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story.lead_photo.caption A lobsterman rinses off freshly cooked lobster at his home in Maine. As Episcopalians across the nation prepare for their respective annual lobster dinners, People for the Ethical Treatment of Animals is asking that they abandon the practice of consuming lobster in favor of a vegan spread with their fellow parishioners.

At churches from Maine and Maryland to Mississippi, the annual community supper means one thing: lobsters.

To animal-welfare activists, that's a problem.

People for the Ethical Treatment of Animals, the prominent advocacy group, has honed its focus on one beloved tradition in Episcopal churches across the country: the lobster boil. The animal-welfare group sent a letter Aug. 25 to Bishop Michael Curry, the presiding bishop and primate who leads the nationwide church, asking him to end the practice of lobster dinners in favor of something more vegetarian.

"Most of us grew up believing that killing lobsters and other animals for food is what must be done, but if we contemplate it, all killing requires conquering, violence, and separating ourselves from the rest of creation," PETA wrote to the bishop. "God designed humans to be caretakers, not killers."

The letter cited the Old and New Testaments and the writer David Foster Wallace, who examined the practice of boiling lobsters alive for consumption in his essay "Consider the Lobster." PETA described the practice as "cruelty that I know doesn't reflect the tenets of the Episcopal Church."

Ben Williamson, a spokesman for PETA, said he didn't know if there was any particular link between Episcopalians and lobsters, and several Episcopal church leaders whom The Washington Post asked about the connection didn't have an answer either. But PETA staff noticed a pattern of lobster dinners as church fundraisers, and decided to look into it. They identified 28 Episcopal congregations advertising lobster fundraisers in more than 10 different states.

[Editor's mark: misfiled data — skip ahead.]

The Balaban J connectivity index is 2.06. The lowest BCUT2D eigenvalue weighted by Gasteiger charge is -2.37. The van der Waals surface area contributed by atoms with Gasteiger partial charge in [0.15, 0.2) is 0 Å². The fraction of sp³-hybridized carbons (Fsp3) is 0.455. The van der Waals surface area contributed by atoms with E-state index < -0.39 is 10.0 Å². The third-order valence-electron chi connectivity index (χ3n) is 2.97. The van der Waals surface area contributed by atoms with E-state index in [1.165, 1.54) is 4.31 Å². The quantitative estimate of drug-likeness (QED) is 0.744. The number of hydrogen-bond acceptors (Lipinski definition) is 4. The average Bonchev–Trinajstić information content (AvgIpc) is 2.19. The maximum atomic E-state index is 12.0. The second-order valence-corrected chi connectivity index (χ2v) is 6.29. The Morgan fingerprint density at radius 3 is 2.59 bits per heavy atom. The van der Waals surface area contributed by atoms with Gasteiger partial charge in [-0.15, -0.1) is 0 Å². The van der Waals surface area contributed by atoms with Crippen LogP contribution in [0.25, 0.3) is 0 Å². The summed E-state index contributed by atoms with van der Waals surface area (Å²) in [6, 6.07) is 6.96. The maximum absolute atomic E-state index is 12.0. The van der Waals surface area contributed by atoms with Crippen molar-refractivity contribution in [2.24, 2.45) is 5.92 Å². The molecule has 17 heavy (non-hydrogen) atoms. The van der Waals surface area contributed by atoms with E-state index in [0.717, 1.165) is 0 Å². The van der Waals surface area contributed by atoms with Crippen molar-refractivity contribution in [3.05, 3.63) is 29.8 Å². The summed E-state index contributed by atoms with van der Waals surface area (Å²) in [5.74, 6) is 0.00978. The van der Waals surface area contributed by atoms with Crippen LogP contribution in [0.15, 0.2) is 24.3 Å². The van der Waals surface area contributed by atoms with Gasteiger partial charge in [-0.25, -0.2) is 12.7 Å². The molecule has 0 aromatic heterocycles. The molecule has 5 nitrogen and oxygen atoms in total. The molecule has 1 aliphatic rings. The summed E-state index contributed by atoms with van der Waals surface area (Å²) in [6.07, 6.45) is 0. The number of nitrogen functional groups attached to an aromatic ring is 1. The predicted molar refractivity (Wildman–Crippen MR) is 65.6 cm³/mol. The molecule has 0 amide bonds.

The PETA staff members looked into how many lobsters each church cooks at a fundraiser and got answers ranging from 75 to 2,000. In total, PETA said Episcopal churches cook well over 10,000 lobsters a year, a total that could not be verified by The Post.

It's evident, however, that the number is high -- St. Timothy's Episcopal Church in Greenville, N.C., for instance, boasts on its website that its annual fundraiser has sold more than 65,000 lobsters since 1978. "Put in perspective, we've sold around 40 tons of lobsters, or the equivalent of a couple of school buses," the website says, with accompanying jovial clip art of buses. (Lobsters at St. Timothy's cost $16 each.)

A spokesman for the Episcopal Church said Curry is on vacation and did not respond to further questions about how the church would respond to PETA's request that it abandon its lobsterfests.

At St. Christopher's Episcopal Church in Springfield, Va., the Rev. Peter Ackerman said his church would continue its lobster dinner, but "PETA raises a thoughtful point. I have shared this with our church board in the hopes that we can respond in a way that keeps the annual celebratory dinner gathering intact but also brings forth our awareness and sensitivity to how we interact with God's creatures."

"Just considering how many Christians there are in the United States, we'd be doing a disservice if we don't cater an animal [welfare] message to them," Williamson said.

Asked what the churches should do to raise money for their parishes and charities, in place of a lobster dinner, Williamson replied, "Vegan bake sales would be great."

Religion on 09/02/2017

Print Headline: Lobster tradition targeted

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